4. shovelracer

    shovelracer Senior Member
    Messages: 525

    It's called DBA - Doing Business As. All you would need to do is add plowing to the end of your name and you have a business.

    I would not say that the state is out to get them, despite what she and her coworkers think. Yes the problem started a long time ago with a system that allowed people in the state jobs to take advantage of the way it was structured. At the same time though they are being robbed of a pension fund that they paid into and where contractually promised. They have taken pay freezes and seen an increase in witholdings. The state wants them to have the highest level education, but they have stopped tuition reimbursement. Then they want to pay the new employees dirt wages. It is hard to pay for $100K+ of schooling when you take home less than my landscape laborers. Meanwhile you have more students, and stricter performance policies, but are given less of everything to work with. Does the super need 200K to manage a small district school, no. But, a teacher with a bachelors and masters can't live off pennies either.
  5. gutter21

    gutter21 Member
    Messages: 71


    You don't have to be a business to file a 1099.
  6. shovelracer

    shovelracer Senior Member
    Messages: 525

    Correct, I do not think that was questioned. A 1099 is used for taxable income. Could be Investment Dividends, Real Estate Sale, etc. However, an independent contractor who subs would also receive a 1099 which they must declare. The 1099 is separate from state business licensing. That said at the least in NJ a plowing sub is an independent contractor. This person is providing a service and being paid. This makes it a business transaction. Therefor they must be a registered business, have commercial vehicle reg & ins., etc. They also will receive and file a 1099 if they sub for someone else. The only thing the IRS cares about is that the taxes are paid on the 1099.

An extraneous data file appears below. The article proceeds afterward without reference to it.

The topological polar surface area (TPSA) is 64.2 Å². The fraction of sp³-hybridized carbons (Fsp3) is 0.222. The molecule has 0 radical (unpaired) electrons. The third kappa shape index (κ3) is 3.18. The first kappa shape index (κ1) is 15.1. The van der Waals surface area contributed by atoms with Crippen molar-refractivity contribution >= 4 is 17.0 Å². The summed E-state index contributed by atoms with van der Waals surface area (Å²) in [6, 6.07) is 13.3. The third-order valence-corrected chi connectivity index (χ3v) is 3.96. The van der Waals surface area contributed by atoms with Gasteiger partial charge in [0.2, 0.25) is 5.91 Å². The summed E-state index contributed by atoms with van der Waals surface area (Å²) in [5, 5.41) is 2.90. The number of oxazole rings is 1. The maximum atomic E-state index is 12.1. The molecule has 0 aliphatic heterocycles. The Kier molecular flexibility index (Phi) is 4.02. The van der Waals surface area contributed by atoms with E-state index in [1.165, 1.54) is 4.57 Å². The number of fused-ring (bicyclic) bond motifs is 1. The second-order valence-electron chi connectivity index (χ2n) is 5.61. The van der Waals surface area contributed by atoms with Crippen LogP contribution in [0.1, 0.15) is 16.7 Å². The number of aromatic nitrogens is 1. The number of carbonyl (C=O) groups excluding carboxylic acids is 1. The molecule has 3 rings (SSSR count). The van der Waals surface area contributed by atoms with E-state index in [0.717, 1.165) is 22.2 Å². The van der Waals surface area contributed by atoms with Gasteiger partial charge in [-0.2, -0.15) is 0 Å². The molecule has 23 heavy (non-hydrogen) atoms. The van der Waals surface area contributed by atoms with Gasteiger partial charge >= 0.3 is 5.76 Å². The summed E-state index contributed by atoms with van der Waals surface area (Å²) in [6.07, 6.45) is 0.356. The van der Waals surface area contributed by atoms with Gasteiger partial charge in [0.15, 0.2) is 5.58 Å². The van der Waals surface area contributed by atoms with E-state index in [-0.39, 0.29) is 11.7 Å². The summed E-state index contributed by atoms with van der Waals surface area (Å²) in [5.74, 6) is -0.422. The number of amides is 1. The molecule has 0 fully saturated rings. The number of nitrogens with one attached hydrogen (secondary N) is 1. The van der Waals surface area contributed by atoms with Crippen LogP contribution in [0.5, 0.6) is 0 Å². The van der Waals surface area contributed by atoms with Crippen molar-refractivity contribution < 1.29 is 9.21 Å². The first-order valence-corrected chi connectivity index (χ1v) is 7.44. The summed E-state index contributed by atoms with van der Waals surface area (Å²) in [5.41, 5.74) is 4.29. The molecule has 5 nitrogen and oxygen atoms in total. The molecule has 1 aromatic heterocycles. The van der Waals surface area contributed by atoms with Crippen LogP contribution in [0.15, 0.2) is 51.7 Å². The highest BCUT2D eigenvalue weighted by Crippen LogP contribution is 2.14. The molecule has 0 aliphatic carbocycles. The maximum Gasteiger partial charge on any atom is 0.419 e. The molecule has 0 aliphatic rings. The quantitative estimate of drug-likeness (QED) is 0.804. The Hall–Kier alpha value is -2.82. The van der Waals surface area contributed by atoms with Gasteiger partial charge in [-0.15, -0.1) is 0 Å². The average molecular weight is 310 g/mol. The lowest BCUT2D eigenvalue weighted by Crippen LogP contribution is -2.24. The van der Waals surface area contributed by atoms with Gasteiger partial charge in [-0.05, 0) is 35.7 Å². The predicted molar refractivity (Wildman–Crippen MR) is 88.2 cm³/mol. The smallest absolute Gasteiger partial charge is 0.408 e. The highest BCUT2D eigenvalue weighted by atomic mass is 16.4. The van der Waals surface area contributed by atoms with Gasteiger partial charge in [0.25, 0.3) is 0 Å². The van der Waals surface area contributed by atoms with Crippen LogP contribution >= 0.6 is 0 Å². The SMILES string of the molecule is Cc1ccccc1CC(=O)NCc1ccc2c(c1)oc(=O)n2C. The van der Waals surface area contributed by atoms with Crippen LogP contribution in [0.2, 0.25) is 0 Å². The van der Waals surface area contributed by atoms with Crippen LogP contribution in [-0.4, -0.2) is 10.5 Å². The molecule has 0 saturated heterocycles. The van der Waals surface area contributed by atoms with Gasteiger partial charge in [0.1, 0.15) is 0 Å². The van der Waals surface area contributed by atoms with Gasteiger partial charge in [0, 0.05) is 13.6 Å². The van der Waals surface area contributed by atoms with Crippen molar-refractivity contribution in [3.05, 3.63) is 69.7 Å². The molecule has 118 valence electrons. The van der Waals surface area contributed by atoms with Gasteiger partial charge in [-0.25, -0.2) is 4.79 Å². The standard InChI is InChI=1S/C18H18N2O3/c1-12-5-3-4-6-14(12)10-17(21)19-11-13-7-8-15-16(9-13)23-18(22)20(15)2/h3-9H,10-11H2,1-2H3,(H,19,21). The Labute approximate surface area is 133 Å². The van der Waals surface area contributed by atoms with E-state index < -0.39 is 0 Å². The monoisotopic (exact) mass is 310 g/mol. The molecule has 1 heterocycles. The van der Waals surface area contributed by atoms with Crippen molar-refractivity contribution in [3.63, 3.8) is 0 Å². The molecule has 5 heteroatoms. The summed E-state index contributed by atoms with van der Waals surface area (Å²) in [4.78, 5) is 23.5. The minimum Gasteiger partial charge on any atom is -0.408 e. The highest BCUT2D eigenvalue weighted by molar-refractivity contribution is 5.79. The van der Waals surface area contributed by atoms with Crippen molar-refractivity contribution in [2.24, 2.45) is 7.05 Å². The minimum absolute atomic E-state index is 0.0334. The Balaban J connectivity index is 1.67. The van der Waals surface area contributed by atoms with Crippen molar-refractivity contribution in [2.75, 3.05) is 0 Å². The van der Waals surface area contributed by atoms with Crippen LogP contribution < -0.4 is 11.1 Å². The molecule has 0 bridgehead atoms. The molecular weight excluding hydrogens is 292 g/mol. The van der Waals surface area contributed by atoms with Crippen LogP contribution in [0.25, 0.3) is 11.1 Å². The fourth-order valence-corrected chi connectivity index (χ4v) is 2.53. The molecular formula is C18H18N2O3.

7. bigviclbi

    bigviclbi Junior Member
    from 08008
    Messages: 12

    Question. If I have a machine, can I plow under someone else's plowing insurance if I'm a sub? I have gen liability for landscaping but not for snow removal. The person who I talked to said I can be under them, but I really would like to make sure of this since they want a copy of my general liability policy. Why would they want that if it doesn't apply? Thanks.
  8. tjlands

    tjlands Senior Member
    Messages: 579

    Your machine needs to be covered for snow work, check with your agent
    I do not think their insurance would cover you if you knocked down a light pole,
    which fell on someone or someones car....just an example
  9. shovelracer

    shovelracer Senior Member
    Messages: 525

    Like TJ mentioned your best bet is to check with your carrier. GL though is for liabilities resulting from the work performed, not damage or the like. It would be possible for them to carry insurance on you, but they are only protecting themselves. If your machine is damaged in an accident it is on you.
  10. bigviclbi

    bigviclbi Junior Member
    from 08008
    Messages: 12

    They actually want your machine to be covered so that would be thecase shovelracer. I dont have my machine covered and its something id like to do anyway. Problem is I dont want to put plowing on my landscape policy. If I put seperate coverage on my machine and can get under someones ins that would be the best case scenario. Since you guys are in nj I appreciate the advice. What should I expect moneywise for my machine? No box just loader. I really dont want to sit around all winter this year. U can pm me going rates if thats better. Thanks.
  11. shovelracer

    shovelracer Senior Member
    Messages: 525

    So you want to have your equipment covered for what? If you have it listed on your equipment policy than it should be covered for theft, vandalism, etc. You just need to look into whether your coverage for operational damages extends to street cleaning. You really need check with your agent.

    What size loader? I see as low as $85 for a smaller skid to $300 for a big boy.
  12. Ramairfreak98ss

    Ramairfreak98ss PlowSite.com Addict
    Messages: 1,931

    Old post here.. but some contracts i've seen this year "sub-contracts", now state right at the top, you MUST include all applicable taxes.. so be careful. What you don't know, is that in the state of the main contractor, they may NOT be required to collect the tax because its out of state. If they ever get audited, YOU would have to then pay it, or moreso, you should "know" that you need to collect it and pay it for the plowing you do in your home state. Its tricky, since some prior contracts the parent company billed it to say "walmart" and then they pay it to their own state because thats who is billing them. In some states, its the sub-contractor that pays it individually because say the main company that billed walmart, didnt bill them their states sales taxes.

    I'm going to assume here, but if say NY's sales taxes are 8 or 8.5%, they certainly don't want to charge sales tax when the sub-contractor plowing for them in say Delaware at 0% "no sales tax state", can cut the bill down 8-8.5%, or sometimes just the difference of 6-7% etc.